Author: D. Powell and P. McCafferty (Arup)
2 May 2012
Standard: £9 + VAT
Members/Subscribers, log in to access
An IStructE account gives you access to a world of knowledge. Create a profile to receive details of our unique range of resources, events and training.
D. Powell and P. McCafferty (Arup)
All articles published in the May 2012 issue. (NB Technical Guidance Note Level 1, No. 8 contained within this issue was updated in October 2016. For the updated article, see the individual article entry for this issue.)
This paper discusses a study undertaken by Arup on behalf of The Concrete Centre to investigate the embodied CO2 in typical structural frames for non-residential buildings. The study used the designed and measured schemes produced for the cost model studies published by The Concrete Centre in 2007-2008. The study explored the variations in embodied CO2 predictions. Two sources of variation were considered: the method of the analysis and the speciifcation. The study found that, within the uncertainties of the available data, there was little difference between the embodied CO2 of the different types of structural frames, but that once the frame type had been chosen, there was a significant opportunity for the structural engineer to reduce the embodied CO2 of the final structure by careful specification.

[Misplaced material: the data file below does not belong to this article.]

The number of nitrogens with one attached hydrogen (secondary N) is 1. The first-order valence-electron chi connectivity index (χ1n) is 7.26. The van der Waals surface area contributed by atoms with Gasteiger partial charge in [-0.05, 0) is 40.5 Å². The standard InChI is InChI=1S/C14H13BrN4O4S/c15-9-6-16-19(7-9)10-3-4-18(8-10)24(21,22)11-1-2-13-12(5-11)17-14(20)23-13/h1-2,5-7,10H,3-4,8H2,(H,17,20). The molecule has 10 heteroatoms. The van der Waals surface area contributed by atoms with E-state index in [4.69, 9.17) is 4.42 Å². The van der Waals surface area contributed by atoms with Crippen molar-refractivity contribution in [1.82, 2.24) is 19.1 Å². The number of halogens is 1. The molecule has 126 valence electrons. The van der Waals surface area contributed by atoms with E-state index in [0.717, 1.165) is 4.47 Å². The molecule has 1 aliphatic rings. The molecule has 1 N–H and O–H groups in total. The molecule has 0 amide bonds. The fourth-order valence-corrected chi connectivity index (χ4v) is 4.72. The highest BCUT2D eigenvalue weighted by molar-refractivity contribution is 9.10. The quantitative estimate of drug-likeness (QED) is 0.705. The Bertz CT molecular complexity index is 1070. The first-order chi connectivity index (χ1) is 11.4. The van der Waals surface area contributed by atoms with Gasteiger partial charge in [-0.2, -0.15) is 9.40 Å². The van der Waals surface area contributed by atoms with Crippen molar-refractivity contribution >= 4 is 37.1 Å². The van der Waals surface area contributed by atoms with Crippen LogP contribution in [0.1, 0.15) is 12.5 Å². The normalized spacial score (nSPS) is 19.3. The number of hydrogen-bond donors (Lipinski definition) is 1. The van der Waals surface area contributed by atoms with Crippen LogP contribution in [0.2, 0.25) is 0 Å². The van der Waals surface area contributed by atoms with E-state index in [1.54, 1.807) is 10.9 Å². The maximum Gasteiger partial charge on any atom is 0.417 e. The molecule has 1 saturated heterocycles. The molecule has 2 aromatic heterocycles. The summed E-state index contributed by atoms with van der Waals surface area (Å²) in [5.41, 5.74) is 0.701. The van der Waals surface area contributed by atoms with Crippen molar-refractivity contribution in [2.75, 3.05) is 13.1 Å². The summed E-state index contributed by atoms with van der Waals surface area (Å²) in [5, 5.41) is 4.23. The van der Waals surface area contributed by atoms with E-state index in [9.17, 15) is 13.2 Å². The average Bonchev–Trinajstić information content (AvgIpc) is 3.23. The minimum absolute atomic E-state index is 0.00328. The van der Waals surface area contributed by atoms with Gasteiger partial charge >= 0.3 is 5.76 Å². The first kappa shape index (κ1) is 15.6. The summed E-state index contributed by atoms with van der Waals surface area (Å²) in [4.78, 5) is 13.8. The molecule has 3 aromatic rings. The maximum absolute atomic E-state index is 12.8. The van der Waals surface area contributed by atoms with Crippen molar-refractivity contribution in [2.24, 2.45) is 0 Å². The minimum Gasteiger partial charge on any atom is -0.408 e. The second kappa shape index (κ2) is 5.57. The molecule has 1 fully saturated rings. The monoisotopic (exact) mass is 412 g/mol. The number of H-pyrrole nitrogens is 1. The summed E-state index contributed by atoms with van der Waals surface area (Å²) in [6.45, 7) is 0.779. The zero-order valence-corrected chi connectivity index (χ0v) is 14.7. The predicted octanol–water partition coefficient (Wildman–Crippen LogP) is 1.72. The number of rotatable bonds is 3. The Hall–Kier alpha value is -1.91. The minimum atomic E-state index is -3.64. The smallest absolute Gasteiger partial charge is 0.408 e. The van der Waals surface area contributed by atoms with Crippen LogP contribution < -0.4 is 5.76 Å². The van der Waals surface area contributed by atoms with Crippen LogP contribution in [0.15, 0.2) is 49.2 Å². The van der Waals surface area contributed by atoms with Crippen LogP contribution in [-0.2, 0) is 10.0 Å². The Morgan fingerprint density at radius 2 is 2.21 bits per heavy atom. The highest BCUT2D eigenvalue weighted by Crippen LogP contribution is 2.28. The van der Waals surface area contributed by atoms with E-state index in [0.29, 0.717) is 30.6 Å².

This paper presents an experimental programme conducted to investigate the behaviour of bonded-in BFRP bars loaded parallel to the grain of glulam members. Tensile pull-out tests were conducted to examine the effect of bonded length and bond stress-slip on the structural capacity of the connection. An analytical design expression for predicting pull-out capacity is proposed and the results have been compared with some established design equations. It was found that pull-out load increased approximately linearly with the bonded length, up to maximum which occurred at a bonded length of 15 times the hole diameter, and did not increase beyond this bonded length. The most significant failure modes were failure at the timber/adhesive interface followed by pull-out of the BFRP rod. Increased bonded lengths resulted in higher bond slip values compared to lower equivalent bonded lengths. The proposed design model gave the best predictions of pull-out capacity compared with other existing models.